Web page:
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Reconcile records

Type of countermeasure

This is a detection countermeasure. Detection countermeasures can help to identify when fraud has occurred. They can help disrupt additional fraud and reduce the consequences.

Summary

Reconcile records to make sure that two sets of records (usually the balances of two accounts) match. Reconciling records and accounts can detect if something is different from what is standard, normal, or expected, which may indicate fraud.

Why this countermeasure matters

Lack of record and account reconciliation may led to:

  • fraudsters feeling more confident their actions will not be detected
  • high levels of non-compliance or errors due to inconsistent and unclear processes, rules and decision-making
  • less transparency over the actions and decisions of staff and third parties
  • fraud or corrupt activity going unnoticed or unchallenged.

How to put this countermeasure in place

Some ways to implement this countermeasure include reconciling records by comparing:

  • travel approvals each month with the trips booked using a travel vendor
  • credit card expenses with receipts
  • overtime budgets against spending
  • assets ordered versus assets received.

How to measure this countermeasure's effectiveness

Measure the effectiveness of this countermeasure by applying the following methods:

  • Confirm that the reconciliation is segregated from the processing. Make sure that one staff member cannot process and reconcile the same activity.
  • Review who has access to complete reconciliations.
  • Walk through the process with a staff member while they complete a reconciliation.
  • Confirm a consistent reconciliation process exists.
  • Confirm that records cannot be manipulated.
  • Review the process to determine if it would identify different methods of fraud.
  • Conduct interviews, workshops or surveys with staff who complete reconciliations to measure their understanding and thoughts about fraud control policies.
  • Check if and how reconciliation results are reported.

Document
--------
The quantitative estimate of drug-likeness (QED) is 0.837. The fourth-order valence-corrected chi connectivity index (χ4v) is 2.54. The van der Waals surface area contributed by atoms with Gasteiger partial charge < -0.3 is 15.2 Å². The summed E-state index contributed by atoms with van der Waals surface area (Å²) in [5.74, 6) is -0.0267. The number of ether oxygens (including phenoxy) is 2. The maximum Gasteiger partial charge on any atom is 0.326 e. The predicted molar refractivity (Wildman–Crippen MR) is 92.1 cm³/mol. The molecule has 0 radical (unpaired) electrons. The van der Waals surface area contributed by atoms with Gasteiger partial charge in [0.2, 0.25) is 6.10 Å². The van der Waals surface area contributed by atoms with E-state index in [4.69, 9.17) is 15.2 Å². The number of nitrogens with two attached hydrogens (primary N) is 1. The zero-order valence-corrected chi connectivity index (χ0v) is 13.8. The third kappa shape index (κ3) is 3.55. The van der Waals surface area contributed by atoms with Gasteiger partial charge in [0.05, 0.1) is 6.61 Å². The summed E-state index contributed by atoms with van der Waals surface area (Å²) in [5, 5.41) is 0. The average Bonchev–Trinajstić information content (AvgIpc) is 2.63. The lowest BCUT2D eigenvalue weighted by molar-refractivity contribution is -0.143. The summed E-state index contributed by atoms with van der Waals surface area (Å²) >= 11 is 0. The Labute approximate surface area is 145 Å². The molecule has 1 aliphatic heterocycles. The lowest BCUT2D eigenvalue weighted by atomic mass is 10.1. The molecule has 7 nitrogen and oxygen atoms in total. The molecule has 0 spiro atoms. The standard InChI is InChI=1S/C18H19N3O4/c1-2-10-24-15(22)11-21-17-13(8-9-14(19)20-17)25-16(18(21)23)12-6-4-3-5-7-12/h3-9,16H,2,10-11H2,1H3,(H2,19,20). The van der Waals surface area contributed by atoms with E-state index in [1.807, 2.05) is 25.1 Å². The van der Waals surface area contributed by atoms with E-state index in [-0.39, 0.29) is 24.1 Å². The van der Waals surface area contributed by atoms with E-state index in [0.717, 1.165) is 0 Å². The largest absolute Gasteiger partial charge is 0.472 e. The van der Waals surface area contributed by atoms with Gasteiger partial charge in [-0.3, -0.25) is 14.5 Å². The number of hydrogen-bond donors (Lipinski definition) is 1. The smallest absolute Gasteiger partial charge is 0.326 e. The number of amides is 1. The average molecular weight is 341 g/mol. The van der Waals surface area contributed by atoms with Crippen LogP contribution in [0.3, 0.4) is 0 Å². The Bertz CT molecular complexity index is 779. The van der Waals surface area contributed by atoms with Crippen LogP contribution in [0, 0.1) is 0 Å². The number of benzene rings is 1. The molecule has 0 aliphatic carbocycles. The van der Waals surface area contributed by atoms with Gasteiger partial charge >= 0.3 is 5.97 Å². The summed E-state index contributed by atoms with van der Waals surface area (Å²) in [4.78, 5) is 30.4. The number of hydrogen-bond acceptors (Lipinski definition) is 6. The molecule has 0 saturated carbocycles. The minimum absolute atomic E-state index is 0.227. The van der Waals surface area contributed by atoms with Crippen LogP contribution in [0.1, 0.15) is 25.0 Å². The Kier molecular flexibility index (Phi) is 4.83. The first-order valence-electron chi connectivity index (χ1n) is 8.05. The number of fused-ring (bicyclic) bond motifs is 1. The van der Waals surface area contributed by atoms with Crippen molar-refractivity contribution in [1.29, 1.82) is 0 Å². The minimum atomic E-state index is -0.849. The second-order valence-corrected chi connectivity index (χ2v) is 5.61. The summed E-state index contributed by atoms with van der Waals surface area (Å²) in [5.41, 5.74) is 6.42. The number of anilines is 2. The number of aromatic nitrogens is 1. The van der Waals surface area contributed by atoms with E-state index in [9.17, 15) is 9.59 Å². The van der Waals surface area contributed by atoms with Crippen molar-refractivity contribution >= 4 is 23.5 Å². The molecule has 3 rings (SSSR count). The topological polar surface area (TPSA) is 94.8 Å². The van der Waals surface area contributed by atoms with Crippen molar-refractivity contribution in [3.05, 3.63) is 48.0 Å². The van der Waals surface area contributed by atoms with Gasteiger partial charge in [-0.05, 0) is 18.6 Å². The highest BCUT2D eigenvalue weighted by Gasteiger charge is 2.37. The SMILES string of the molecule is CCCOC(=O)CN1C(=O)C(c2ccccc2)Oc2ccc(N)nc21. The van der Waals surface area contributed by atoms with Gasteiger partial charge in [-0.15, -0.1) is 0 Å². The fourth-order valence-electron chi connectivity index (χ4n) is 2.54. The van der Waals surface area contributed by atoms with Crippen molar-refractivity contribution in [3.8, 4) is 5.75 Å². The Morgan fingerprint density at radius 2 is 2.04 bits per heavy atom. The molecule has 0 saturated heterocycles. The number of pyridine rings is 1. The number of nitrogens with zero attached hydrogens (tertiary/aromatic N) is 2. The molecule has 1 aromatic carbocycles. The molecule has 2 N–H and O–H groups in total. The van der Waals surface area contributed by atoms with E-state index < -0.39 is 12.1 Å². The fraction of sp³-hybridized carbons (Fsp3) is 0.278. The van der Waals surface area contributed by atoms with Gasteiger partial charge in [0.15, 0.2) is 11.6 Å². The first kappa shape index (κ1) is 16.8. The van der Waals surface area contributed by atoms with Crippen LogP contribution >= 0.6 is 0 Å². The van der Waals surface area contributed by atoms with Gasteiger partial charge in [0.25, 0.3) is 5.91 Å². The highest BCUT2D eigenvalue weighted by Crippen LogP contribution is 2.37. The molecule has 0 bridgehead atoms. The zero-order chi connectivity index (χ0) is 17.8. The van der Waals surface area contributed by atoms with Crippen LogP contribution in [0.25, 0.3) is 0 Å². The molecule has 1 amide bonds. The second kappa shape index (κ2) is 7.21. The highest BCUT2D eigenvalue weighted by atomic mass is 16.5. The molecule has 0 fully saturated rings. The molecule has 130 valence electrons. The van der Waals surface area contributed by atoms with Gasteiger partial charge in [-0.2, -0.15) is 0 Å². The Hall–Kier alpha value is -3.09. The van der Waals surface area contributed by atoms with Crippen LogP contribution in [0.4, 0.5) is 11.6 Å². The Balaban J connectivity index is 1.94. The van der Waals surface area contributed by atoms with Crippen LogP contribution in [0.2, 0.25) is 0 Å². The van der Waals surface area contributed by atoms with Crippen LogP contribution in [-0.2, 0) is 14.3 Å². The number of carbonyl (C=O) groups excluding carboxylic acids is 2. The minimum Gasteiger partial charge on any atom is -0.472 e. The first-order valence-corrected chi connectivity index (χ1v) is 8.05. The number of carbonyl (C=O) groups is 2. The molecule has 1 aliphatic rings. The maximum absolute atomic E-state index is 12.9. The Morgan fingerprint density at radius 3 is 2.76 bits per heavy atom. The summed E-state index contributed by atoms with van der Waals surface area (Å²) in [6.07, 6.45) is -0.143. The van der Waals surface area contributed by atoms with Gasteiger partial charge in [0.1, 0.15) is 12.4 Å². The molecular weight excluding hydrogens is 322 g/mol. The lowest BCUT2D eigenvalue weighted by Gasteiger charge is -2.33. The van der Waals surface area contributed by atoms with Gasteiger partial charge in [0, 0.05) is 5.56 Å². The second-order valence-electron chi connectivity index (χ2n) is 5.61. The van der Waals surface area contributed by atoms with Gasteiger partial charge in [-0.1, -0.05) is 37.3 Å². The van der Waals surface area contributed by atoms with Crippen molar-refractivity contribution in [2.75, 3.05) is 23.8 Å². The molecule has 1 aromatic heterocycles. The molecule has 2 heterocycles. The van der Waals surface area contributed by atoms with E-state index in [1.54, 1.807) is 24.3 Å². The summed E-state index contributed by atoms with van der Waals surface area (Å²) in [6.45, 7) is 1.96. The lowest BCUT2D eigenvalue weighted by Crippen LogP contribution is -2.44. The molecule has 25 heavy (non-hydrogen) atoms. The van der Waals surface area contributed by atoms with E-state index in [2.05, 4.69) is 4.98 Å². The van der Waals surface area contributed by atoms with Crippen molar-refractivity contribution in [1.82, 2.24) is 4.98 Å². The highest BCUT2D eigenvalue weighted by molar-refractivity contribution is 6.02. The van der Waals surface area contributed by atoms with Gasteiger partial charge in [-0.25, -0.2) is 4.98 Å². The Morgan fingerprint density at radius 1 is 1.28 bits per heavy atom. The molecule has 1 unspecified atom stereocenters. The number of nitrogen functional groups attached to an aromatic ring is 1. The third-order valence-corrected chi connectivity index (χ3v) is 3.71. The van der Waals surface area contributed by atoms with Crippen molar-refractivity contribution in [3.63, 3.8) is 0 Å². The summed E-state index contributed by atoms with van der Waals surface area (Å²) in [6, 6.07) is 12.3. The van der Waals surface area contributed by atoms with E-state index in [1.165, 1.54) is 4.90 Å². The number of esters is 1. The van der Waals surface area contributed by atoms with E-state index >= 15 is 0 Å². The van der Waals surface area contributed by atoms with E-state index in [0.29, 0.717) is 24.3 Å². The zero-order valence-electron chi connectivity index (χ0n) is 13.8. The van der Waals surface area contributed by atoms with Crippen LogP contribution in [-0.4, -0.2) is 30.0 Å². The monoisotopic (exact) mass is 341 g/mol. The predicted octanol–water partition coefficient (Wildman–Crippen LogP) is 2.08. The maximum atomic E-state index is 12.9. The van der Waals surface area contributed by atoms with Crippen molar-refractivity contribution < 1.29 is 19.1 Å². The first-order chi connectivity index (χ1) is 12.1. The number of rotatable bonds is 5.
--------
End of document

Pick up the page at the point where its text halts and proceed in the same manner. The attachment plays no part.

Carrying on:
Related countermeasures

This type of countermeasure is supported by:

Establish governance, accountability and oversight of processes by using delegations and requiring committees and project boards to oversee critical decisions and risk. Good governance, accountability and oversight increases transparency and reduces the opportunity for fraud.

Rotate staff and contractors in and out of roles to avoid familiarity. Staff and contractors can become too familiar with processes, customers or vendors, which can lead to insider threats.

Separate duties by spreading tasks and associated privileges for a business process among multiple staff. This is very important in areas such as payroll, finance, procurement, contract management and human resources. Strong separation of duties controls are enforced by systems. It is also known as segregation of duties.

Automatically match data with another internal or external source to obtain or verify relevant details or supporting evidence. This countermeasure is supported by the Office of the Australian Information Commissioner's Guidelines on data matching in Australian government administration.

Conduct internal or external audits or reviews to evaluate the process, purpose and outcome of activities. Clients, public officials or contractors can take advantage of weaknesses in government programs and systems to commit fraud, act corruptly, and avoid exposure.

Related Fraudster Personas

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